US Women Bring Home Another Gold Medal
Posted by Dean Holden at April 22nd, 2016
by Jack Blatherwick, 14 April 2016
Team USA proves that creative offense and solid defense are not mutually exclusive
The U.S. Women’s National Team has now won seven of the last nine IIHF Women’s World Championships, so one might think it’s easy to predict the winner. You’d be wrong. Canada won the first eight championships once the tournament began in 1990; and in the Olympics, after USA won the first gold medal in 1998, Canada won the next four.
Twenty-one of the 22 final games of the Olympics and World Championships have been fiercely contested battles between the USA and Canada.
Furthermore, the recent women’s Worlds were played in Kamloops, B.C., and a century of hockey history tells us that to beat a Canadian team in Canada (male or female) is a monumental accomplishment. With that Maple Leaf on their jersey, Canada competes with speed, skill, rink sense and relentless grit. You can’t outwork them; you just hope to match their compete level.
So, if Team USA can’t pin their hopes totally on individual skill, speed and feisty competitiveness, all that remains is interdependence – each player looking to use teammates to make themselves more effective. In this style, you pass when you CAN, not when you HAVE TO. The earlier you pass, the better your chance to get it back when you get open. The U.S. women moved the puck so quickly, there is no men’s team in the world that passes like they do. If you think I might be exaggerating, study a video of the game.
Interdependent attack leads to team synergy that is not possible in the NHL or any other level that fears turnovers so much that their offensive options are limited by the coaches. Rigid emphasis on team defense has crippled offensive attacks in men’s hockey, so players compete with one hand tied behind their back. Good defense should not require us to give up on creative offensive attack, and say, “Get it deep, forecheck hard and hope for a turnover by their D.”
The Team USA coaching staff practiced interdependence for months. This summer, their intra-squad games featured quick, deceptive passing, regrouping, puck control and creative playmaking. They stuck with it when there were turnovers, and won with it last week.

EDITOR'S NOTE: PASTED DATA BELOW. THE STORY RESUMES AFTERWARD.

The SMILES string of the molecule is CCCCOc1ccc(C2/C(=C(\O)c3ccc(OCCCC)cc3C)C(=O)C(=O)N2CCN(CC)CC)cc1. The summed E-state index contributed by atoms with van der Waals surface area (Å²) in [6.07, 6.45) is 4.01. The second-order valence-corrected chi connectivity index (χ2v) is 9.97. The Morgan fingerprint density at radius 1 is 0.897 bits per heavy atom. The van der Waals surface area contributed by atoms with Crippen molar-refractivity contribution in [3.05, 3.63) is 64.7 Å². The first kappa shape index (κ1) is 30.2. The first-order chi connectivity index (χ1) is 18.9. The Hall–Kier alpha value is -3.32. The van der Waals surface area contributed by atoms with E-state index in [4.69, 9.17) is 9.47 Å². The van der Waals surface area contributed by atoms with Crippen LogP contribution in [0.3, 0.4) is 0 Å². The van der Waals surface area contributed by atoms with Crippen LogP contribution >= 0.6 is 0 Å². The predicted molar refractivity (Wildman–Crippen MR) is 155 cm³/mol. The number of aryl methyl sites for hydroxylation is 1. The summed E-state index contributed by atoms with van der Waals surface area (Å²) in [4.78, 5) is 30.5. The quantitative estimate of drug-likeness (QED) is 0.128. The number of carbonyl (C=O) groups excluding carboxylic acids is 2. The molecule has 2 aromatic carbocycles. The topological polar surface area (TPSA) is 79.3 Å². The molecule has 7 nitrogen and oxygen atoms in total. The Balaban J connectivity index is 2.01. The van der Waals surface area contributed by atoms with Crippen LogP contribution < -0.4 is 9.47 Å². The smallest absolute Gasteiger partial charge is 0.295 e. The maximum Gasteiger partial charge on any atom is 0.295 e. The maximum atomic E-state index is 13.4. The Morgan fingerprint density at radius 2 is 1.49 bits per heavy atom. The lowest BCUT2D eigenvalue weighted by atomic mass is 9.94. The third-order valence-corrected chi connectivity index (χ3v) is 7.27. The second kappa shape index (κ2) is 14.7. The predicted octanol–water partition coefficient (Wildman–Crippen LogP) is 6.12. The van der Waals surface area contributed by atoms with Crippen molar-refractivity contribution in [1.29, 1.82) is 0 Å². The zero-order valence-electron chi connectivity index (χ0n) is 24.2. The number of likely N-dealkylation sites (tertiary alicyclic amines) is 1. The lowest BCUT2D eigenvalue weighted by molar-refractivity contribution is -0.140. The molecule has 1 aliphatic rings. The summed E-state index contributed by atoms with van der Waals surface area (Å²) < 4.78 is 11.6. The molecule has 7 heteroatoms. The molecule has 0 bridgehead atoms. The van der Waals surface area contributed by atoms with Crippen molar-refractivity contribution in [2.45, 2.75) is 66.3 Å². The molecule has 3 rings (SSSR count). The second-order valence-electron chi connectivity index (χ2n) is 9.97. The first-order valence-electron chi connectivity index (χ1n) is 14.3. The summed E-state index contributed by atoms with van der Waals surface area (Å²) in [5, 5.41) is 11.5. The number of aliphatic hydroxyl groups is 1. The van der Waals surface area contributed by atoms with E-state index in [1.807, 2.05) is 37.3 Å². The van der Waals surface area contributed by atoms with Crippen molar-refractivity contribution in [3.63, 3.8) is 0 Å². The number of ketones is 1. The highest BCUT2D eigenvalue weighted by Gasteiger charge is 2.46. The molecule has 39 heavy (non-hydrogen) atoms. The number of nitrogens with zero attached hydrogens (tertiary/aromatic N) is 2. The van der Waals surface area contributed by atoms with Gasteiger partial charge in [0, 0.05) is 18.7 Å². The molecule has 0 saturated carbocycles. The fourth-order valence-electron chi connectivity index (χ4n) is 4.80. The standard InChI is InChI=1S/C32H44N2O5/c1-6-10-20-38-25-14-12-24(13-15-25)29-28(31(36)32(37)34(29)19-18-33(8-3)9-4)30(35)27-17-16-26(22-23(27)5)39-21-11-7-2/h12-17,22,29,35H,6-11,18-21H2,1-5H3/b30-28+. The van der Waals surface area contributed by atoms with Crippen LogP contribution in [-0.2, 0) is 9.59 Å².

To help youth coaches understand the value of interdependence on the attack into the zone (not individuals carrying it until they run out of plays), USA Hockey should make a video of the game – available FREE. Team defense on both ends in this tournament was as good as it gets, and the goaltenders were superb. But neither team limited their offense in an attempt to avoid mistakes.
As a matter of fact, you’ll see this spring that in every playoff at every level, the one team that finishes with the Stanley Cup or another championship trophy will be the one that plays with brazen creativity on offense, and hustles back to play winning defense as well. They’re not mutually exclusive, in spite of the misinformation from so-called TV experts.
I dream of a color commentator who played like Wayne Gretzky or Igor Larionov. He’d have something to say besides, “Take care of the puck. No turnovers.” He might even tell us how many passes were completed rather than how many hits a team made.
<Congratulations to both teams for a wonderful final, especially to Team USA on their victory. I watched the game and agree: it was a tremendous display of passing.
In an earlier game during the first intermission, the Canadian TV host and colour announcer (both former Team Canada Olympians) mentioned that Canada struggled to contain Russia as Team Canada appeared too robotic and unable to make decisions outside of their patterns – these patterns were said to be heavily ingrained in daily practice and even in the game day skate. They went on to say Canada’s head coach encouraged the team to play within a certain structure; I believe the ladies did this to please their coach and not ‘let down their team’ at the risk of being scolded or benched… but if things don’t work, isn’t it time for a change (on behalf of the coaches game plan?) The definition of insanity is doing the same thing and expecting different results and it could certainly be said here.
Even in the game against the USA, Canada looked more patterned and less adaptable, less creative. Good on Team USA for having the foresight and patience to adapt an uptempo, skilled style… it is good for the game! – DH>
Category: art of coaching, creativity, decision training, effort, environment, flow, game intelligence, learning, LTAD, mindset, olympics, over-coaching, patience, perseverance, philosophy, planning / periodization, play-making, possession, practices, professional coaching, Skills, tactics, talent, talent development, teaching, work ethic